From a history of being vertically challenged, Caleb-Ryan Davis with KTSW Sports has brought together the two things he loves the most: sports and words. Welcome to Small Talk: A short column about everything, big and small, in sports.
“That’s the way baseball go.”
That’s a baseball phrase coined by the Texas Rangers’ Ron Washington that will never be beaten in terms of wackiness and reliability. Washington knew that the game of baseball wasn’t permanent, and that it wasn’t fair at times, but he respected it the way that managers are supposed to nevertheless.
After leading the last place Texas Rangers to a 53-87 record in his eighth year at the helm, Washington is stepping down and the Rangers are going miss him.
They will miss him for his post game dialogue that incorporated wacky Yogi Berra quotes we read about in history books.
They will miss his over the top base coaching that he became famous for in the dugout of the 2010 and 2011 World Series trips.
They will miss his infectious smile and cheesy hug that accompanied the “Hello Win Column” that radio broadcaster Eric Nadel spat out into the mic as the Rangers high-fived each other atop the mound.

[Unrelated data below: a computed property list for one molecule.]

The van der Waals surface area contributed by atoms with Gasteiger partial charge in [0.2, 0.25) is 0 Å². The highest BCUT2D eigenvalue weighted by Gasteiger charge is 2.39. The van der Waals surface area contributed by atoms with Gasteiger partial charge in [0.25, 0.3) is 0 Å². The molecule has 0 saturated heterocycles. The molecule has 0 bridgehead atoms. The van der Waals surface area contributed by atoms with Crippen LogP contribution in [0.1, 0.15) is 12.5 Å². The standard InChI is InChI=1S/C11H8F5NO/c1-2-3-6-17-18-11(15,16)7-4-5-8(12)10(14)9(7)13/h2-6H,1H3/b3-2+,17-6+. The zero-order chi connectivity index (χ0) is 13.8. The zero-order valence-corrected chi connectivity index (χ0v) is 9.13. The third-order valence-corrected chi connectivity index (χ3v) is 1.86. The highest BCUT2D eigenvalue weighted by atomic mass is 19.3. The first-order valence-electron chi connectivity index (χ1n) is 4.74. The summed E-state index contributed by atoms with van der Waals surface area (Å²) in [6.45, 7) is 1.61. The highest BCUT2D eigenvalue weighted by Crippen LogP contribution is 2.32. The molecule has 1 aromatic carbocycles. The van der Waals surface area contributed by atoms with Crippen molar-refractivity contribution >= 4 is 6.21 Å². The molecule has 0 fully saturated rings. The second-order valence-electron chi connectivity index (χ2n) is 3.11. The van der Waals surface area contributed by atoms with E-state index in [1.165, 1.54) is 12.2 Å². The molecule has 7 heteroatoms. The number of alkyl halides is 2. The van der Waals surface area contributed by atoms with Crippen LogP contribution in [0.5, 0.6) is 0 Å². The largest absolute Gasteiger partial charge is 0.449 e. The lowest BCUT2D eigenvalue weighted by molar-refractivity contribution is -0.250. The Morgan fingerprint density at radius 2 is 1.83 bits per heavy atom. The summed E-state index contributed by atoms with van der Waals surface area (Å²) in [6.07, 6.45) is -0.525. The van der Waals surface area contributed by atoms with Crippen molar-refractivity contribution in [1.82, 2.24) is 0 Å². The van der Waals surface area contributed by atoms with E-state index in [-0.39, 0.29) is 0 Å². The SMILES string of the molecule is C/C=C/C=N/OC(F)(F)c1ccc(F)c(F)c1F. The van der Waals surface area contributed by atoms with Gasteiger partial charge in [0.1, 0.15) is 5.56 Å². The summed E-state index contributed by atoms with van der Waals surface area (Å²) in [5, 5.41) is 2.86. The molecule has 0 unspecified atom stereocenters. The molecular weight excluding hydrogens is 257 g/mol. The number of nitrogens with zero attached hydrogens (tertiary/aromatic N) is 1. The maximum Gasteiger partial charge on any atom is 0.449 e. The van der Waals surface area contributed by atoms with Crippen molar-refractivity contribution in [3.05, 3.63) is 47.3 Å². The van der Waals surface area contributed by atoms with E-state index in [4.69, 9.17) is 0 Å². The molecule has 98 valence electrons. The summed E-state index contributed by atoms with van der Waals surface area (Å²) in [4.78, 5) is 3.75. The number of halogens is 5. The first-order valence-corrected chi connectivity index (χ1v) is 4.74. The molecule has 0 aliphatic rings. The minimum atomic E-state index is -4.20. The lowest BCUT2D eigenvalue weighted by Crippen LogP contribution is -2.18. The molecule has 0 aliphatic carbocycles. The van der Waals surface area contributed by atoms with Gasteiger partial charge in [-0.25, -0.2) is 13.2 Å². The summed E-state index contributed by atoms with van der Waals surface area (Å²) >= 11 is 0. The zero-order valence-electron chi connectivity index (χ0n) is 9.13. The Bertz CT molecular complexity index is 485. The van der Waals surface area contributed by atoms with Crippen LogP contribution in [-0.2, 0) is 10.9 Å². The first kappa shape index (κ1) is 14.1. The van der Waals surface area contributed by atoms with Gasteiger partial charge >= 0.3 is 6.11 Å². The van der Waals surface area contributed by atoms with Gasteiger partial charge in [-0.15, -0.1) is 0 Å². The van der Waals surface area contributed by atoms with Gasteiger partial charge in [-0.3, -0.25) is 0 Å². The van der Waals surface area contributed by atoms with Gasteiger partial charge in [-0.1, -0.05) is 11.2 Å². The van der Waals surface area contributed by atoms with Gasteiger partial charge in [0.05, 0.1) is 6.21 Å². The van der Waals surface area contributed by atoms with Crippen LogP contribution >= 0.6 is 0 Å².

From a baseball standpoint, they will miss what Texas Rangers great Michael Young was quoted as saying: “[Washington’s] the best manager Texas has ever had.”
Players loved playing for him, coaches loved coaching for him and the fans loved trusting him to throw out the lineup that was best for the team, even if there were, at times, disputes.
What I personally will miss most is hearing ballpark announcer Chuck Morgan introduce the team and end it with “Manager of the Texas Rangers, number 38, Ron Washington,” which was nearly always followed with proud applause.
I will miss watching him mentor young pitchers and players like Derek Holland, Elvis Andrus, Robbie Ross, Leonys Martin and Rougned Odor. I will miss watching the respect he received from players like Michael Young, Derek Jeter, Ichiro Suzuki, Josh Hamilton and Adrian Beltre.
We will all miss seeing him win against the rivaled Los Angeles Angels, and the history filled New York Yankees. The “31.5 games back Texas Rangers” are incredibly bad this year but will be good again soon.
It’s unfortunate that Washington’s last game as manager of the Texas Rangers was a game where they lost by more than a touchdown.
It’s unfortunate that he was forced to field a team of youngsters not yet ready to play in the big leagues. Although, then again, if this truly was to be his last season as the manager of the Texas Rangers, I want the future of the organization nowhere else on earth than in the dugout with number 38, Ron Washington.
So, when you look at it that way, I guess “That’s the way baseball go.”